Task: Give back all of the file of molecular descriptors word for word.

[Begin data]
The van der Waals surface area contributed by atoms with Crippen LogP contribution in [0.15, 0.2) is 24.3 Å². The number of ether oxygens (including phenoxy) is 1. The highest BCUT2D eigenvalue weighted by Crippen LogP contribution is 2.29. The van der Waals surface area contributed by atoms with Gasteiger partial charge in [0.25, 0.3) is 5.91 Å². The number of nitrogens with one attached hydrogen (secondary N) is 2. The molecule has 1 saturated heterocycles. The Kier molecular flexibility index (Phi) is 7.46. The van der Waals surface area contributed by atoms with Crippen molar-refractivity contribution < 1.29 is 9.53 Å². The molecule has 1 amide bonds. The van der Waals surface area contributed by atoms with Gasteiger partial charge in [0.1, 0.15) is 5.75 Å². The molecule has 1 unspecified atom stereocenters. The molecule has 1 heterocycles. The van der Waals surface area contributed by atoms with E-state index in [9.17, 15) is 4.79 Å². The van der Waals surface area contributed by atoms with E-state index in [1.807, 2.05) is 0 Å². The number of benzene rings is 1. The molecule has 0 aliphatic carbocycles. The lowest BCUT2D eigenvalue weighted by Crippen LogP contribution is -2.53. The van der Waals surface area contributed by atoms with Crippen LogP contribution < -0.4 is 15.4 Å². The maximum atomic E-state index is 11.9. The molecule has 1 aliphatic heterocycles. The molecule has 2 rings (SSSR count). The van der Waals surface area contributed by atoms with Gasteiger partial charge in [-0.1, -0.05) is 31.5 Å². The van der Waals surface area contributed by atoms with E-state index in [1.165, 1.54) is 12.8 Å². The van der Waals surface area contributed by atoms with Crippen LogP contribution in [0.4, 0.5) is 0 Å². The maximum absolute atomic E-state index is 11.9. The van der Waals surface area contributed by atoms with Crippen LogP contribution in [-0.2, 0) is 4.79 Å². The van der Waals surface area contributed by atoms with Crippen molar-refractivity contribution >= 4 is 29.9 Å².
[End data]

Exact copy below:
The van der Waals surface area contributed by atoms with Crippen LogP contribution in [0.15, 0.2) is 24.3 Å². The number of ether oxygens (including phenoxy) is 1. The highest BCUT2D eigenvalue weighted by Crippen LogP contribution is 2.29. The van der Waals surface area contributed by atoms with Gasteiger partial charge in [0.25, 0.3) is 5.91 Å². The number of nitrogens with one attached hydrogen (secondary N) is 2. The molecule has 1 saturated heterocycles. The Kier molecular flexibility index (Phi) is 7.46. The van der Waals surface area contributed by atoms with Crippen molar-refractivity contribution < 1.29 is 9.53 Å². The molecule has 1 amide bonds. The van der Waals surface area contributed by atoms with Gasteiger partial charge in [0.1, 0.15) is 5.75 Å². The molecule has 1 unspecified atom stereocenters. The molecule has 1 heterocycles. The van der Waals surface area contributed by atoms with E-state index in [9.17, 15) is 4.79 Å². The van der Waals surface area contributed by atoms with E-state index in [1.807, 2.05) is 0 Å². The number of benzene rings is 1. The molecule has 0 aliphatic carbocycles. The lowest BCUT2D eigenvalue weighted by Crippen LogP contribution is -2.53. The van der Waals surface area contributed by atoms with Crippen LogP contribution < -0.4 is 15.4 Å². The maximum atomic E-state index is 11.9. The molecule has 1 aliphatic heterocycles. The molecule has 2 rings (SSSR count). The van der Waals surface area contributed by atoms with Gasteiger partial charge in [-0.1, -0.05) is 31.5 Å². The van der Waals surface area contributed by atoms with E-state index in [1.165, 1.54) is 12.8 Å². The van der Waals surface area contributed by atoms with Crippen LogP contribution in [0.4, 0.5) is 0 Å². The maximum absolute atomic E-state index is 11.9. The van der Waals surface area contributed by atoms with Crippen LogP contribution in [-0.2, 0) is 4.79 Å². The van der Waals surface area contributed by atoms with Crippen molar-refractivity contribution >= 4 is 29.9 Å².